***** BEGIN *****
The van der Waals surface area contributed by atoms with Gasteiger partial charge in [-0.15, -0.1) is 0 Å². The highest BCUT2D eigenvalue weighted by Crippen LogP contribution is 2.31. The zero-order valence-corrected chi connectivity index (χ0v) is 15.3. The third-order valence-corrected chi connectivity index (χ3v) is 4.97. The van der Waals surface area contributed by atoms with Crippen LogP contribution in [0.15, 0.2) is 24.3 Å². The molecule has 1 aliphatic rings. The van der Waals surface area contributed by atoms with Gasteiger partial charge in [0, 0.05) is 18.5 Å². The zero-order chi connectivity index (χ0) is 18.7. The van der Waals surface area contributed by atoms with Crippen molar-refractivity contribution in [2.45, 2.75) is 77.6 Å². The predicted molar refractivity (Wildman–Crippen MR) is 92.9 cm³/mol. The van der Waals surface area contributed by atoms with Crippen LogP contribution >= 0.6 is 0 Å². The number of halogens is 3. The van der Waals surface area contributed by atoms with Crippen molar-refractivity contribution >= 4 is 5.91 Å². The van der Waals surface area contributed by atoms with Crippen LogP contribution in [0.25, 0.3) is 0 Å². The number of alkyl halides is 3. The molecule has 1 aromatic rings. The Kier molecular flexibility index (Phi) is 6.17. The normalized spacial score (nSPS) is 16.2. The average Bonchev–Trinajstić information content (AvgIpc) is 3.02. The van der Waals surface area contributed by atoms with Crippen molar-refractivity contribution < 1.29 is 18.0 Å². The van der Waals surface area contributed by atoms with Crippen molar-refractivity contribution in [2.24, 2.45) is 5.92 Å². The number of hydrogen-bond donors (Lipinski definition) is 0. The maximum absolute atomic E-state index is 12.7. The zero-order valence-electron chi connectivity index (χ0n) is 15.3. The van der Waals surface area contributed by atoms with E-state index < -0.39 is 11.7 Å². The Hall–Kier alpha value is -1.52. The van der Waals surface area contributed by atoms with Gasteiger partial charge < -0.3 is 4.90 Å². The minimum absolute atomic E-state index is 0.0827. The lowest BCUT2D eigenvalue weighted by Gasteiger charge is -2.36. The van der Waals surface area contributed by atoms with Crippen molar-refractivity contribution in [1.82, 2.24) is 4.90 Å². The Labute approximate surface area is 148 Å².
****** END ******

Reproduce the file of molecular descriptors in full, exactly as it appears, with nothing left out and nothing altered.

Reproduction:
The van der Waals surface area contributed by atoms with Gasteiger partial charge in [-0.15, -0.1) is 0 Å². The highest BCUT2D eigenvalue weighted by Crippen LogP contribution is 2.31. The zero-order valence-corrected chi connectivity index (χ0v) is 15.3. The third-order valence-corrected chi connectivity index (χ3v) is 4.97. The van der Waals surface area contributed by atoms with Crippen LogP contribution in [0.15, 0.2) is 24.3 Å². The molecule has 1 aliphatic rings. The van der Waals surface area contributed by atoms with Gasteiger partial charge in [0, 0.05) is 18.5 Å². The zero-order chi connectivity index (χ0) is 18.7. The van der Waals surface area contributed by atoms with Crippen molar-refractivity contribution in [2.45, 2.75) is 77.6 Å². The predicted molar refractivity (Wildman–Crippen MR) is 92.9 cm³/mol. The van der Waals surface area contributed by atoms with Crippen LogP contribution >= 0.6 is 0 Å². The number of halogens is 3. The van der Waals surface area contributed by atoms with Crippen molar-refractivity contribution >= 4 is 5.91 Å². The van der Waals surface area contributed by atoms with Crippen LogP contribution in [0.25, 0.3) is 0 Å². The number of alkyl halides is 3. The molecule has 1 aromatic rings. The Kier molecular flexibility index (Phi) is 6.17. The normalized spacial score (nSPS) is 16.2. The average Bonchev–Trinajstić information content (AvgIpc) is 3.02. The van der Waals surface area contributed by atoms with Crippen molar-refractivity contribution < 1.29 is 18.0 Å². The van der Waals surface area contributed by atoms with Crippen molar-refractivity contribution in [2.24, 2.45) is 5.92 Å². The number of hydrogen-bond donors (Lipinski definition) is 0. The maximum absolute atomic E-state index is 12.7. The zero-order valence-electron chi connectivity index (χ0n) is 15.3. The van der Waals surface area contributed by atoms with E-state index < -0.39 is 11.7 Å². The Hall–Kier alpha value is -1.52. The van der Waals surface area contributed by atoms with Gasteiger partial charge < -0.3 is 4.90 Å². The minimum absolute atomic E-state index is 0.0827. The lowest BCUT2D eigenvalue weighted by Gasteiger charge is -2.36. The van der Waals surface area contributed by atoms with Crippen molar-refractivity contribution in [1.82, 2.24) is 4.90 Å². The Labute approximate surface area is 148 Å².